Pictures of Other Reptiles and Amphibians 

    I've decided to add a few non-Hudspeth reptiles and a few amphibians to my page, mainly for their photos. If you would like to use any of these photos or any of my other stock photos just let me know and I will be glad to give you permission provided they are not used for profit. I have recently divided this page into two categories, Reptiles and Amphibians I will be adding more pictures as they become available. Click on any of the thumbnails to view the enlarged version. 

Reptiles - Lizards

Desert Iguana (Dispsosaurus dorsalis) -  The Desert Iguana is a herbivorous lizard found in southern California across into southern Nevada and into western Arizona. They are a fairly large lizard reaching up to 16 inches in length. Although fairly common in Arizona, I found these very difficult to photograph. They are very wary and are fast runners. This one was photographed near Sells, AZ on the Tohono O'Odaham Reservation.

Gila Monster (Heloderma suspectum) - The Gila Monster is one of only two venomous lizards in the world! Although slow moving, they can turn quickly, bite and latch on like a bulldog. They are found from southern Utah through California to western Arizona and into Mexico. Their diet consists of small mammals, insects, birds and their eggs. Gila's can grow up to two feet in length. Although their bite is rarely fatal, it can be VERY serious. The Gila is protected species. on Arizona which makes it against the law to possess, harass, or collect them. This one was found south of Tucson, Arizona.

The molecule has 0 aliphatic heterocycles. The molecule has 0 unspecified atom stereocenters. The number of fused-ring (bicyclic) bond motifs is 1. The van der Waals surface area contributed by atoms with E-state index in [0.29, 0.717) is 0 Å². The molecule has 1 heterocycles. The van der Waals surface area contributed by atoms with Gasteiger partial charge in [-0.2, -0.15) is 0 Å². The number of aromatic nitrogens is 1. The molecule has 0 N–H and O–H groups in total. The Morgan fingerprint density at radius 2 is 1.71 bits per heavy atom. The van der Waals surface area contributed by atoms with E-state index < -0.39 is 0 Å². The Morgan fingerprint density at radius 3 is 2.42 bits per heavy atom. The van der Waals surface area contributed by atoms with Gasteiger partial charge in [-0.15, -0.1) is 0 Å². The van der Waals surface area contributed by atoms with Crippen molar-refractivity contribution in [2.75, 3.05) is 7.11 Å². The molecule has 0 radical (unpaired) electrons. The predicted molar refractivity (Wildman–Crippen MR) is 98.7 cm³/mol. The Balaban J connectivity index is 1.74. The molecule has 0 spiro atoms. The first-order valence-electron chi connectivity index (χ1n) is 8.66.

Regal Horned Lizard (Phrynosoma solare) - The Regal Horned lizard is found in Southern Arizona. Named for the "crown" of horns around it's head as seen in the second thumbnail. Like the Texas Horned lizard, it it's ants and thus does not make a good captive (pet). This one was found on the Tohono O'Odaham Reservation.

Mediterranean Gecko  (Hemidactylus turcicus) - An introduced species from India and the Middle East. They have spread rapidly across the Southern US since their introduction and are a common sight around homes at night. They grow a total of 5-6 inches long, appear somewhat pink in color and have translucent undersides. Like many other geckos, they have no eyelids and use their tongue to moisten their eyes. They can be heard sometimes making a squeaking sound when the males are fighting for territory. I have read that in their native homeland they are welcome house guests and are even sold by the  jar full as exterminators.  They reportedly consume any flying insects that cross their paths at night and love small roaches. This makes them welcome inhabitants in most homes. The smaller juveniles can be sometimes found inside homes but as they grow bigger, they move outdoors to take advantage of the bug attracting exterior lighting. I personally love having them around. The one pictured was found on the wall inside my home in Uvalde, Texas. Click on the thumbnail for a closer look.